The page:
Oldest specimens of human neural tissue
Today it is one of the oldest specimens of human neural tissue ever to be discovered in the UK and it has scientists perplexed. According to carbon dating, the man died somewhere between 673 and 482 BCE. So how was that piece of his brain preserved?
To try and figure out what made the remaining organic material so unique that it could survive intact for so long, researchers took a closer look at the nature of its proteins.
In order to operate, the brain needs to be well supported on a cellular level. It stays supported through a network of connections within the complex weave of neurons and their long bodies.
It is intermediate filaments (IFs) that maintain these connections in living brains. And, under the right circumstances, these IFs can go on to exist even after cells have died.
In the Heslington brain, researchers found weaves of IFs that resembled the long threads of axons making up a living brain. The only difference was that they were shorter and narrower.
Further analysis revealed a large number of neural structures belonging to 'helper' cells such as astrocytes. The team now had to figure out why these astrocyte IFs were so good at self-preservation.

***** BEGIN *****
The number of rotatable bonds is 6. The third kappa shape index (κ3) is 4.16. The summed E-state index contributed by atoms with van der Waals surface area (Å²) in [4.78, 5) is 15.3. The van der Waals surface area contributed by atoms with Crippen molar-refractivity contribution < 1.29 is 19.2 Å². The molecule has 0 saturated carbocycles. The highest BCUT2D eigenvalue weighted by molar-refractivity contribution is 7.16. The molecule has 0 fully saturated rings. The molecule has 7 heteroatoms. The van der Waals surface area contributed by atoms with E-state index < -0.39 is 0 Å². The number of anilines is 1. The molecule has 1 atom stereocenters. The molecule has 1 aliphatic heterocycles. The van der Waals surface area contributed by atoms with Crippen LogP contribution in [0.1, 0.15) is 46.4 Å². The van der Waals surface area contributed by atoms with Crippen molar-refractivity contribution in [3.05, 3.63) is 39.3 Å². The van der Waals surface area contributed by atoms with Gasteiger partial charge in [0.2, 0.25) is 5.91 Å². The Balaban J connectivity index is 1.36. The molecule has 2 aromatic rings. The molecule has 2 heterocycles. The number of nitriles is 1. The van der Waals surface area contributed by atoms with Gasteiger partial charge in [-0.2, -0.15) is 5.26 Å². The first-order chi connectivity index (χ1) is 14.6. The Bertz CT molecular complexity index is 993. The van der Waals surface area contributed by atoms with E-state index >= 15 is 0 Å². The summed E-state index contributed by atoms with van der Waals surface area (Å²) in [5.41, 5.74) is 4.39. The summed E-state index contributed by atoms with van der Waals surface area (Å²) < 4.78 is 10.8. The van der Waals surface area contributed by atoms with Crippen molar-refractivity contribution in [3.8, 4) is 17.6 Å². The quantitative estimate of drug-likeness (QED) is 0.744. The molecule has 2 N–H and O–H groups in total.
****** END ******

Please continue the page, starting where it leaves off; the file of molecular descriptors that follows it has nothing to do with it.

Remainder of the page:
What they found was that it was a chemical that blocks destructive enzymes following death that was responsible for their preservation.
Essentially, they concluded that there was nothing special about the Heslington brain. Rather, some foreign entity must have entered the grave which made the brain preserve itself.
"Combined, the data suggest that the proteases of the ancient brain might have been inhabited by an unknown compound which had diffused from the outside of the brain to the deeper structures," conclude the researchers in their report.